Video of this part of the lecture found here: http://youtu.be/4efyX2KmjE8
Part II: Sustainability Initiatives in Our Region
My proposal is that we create not just a Sustainability "Think Tank", but, as David Randle, who is on the adjunct faculty with the USF School of Global Sustainability, would call it, a Sustainability "Do-Tank".
Are there any institutions in the New York area that are doing anything similar? Besides the polytechnics (or even including the polytechnics) it is hard to find any colleges or higher education locations that are actively teaching non-specialized students how to understand the STEM topics involved in actually building things like back-up power systems, tri-fuel engine conversions, tri-fuel refrigeration systems, treadle pumps, solar hot water systems, biogas systems, photovoltaics, small wind generators, charge controllers and inverters and other electronic component based systems, walter filtration systems, open-source tools, environmental sensing robotics, micro-hydro generators, composting systems, aquaponics and hydroponic systems, healthy food production systems, modular low-cost housing systems, fuel-cell stack creation, etc.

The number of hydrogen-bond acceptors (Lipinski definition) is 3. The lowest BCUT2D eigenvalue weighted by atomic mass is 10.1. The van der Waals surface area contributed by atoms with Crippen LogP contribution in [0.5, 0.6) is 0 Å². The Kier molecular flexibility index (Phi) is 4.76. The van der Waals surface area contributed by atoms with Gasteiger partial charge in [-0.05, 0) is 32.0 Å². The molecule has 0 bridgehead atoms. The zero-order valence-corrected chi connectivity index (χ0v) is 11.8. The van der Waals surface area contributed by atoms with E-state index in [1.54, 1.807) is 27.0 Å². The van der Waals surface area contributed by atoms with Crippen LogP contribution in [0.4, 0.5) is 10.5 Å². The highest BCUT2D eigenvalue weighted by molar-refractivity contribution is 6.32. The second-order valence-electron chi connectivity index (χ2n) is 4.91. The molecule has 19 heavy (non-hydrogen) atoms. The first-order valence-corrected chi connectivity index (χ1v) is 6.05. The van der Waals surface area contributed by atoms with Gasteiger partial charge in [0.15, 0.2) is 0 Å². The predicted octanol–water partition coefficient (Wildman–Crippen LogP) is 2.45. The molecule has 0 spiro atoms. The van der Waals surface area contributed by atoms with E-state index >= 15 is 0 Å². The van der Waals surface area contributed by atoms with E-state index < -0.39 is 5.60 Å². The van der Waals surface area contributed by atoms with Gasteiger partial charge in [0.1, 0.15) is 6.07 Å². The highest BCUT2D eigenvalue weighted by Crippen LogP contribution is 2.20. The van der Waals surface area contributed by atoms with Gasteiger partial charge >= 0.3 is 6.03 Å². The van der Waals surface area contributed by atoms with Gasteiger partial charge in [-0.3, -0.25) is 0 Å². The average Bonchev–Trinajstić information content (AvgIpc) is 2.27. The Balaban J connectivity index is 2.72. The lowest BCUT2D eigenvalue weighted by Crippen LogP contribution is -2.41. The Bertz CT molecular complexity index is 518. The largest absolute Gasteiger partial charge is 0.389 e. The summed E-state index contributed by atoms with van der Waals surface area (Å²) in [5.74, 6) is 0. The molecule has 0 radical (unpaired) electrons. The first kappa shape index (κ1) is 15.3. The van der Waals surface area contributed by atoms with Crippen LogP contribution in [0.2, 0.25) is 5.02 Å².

It is hard to find any sustainability programs in the New York area that go beyond encouraging liberal arts students to become verbally and textually literate about sustainability; hard to find programs that actually train their students to get involved in hands-on solutions and innovations that can help create a sustainable or emergency management infrastructure. There are more and more eco-degrees appearing (see http://www.greencareersguide.com/Eco-Degrees-Training-to-Enter-the-Green-Collar-Workforce.html) but there seem to be gaps between the more esoteric Environmental conservation degrees like those offered by Cornell University, the Environmental Engineering Degrees offered at colleges with strong math and science programs, and the “green collar job” training programs offered by two year colleges.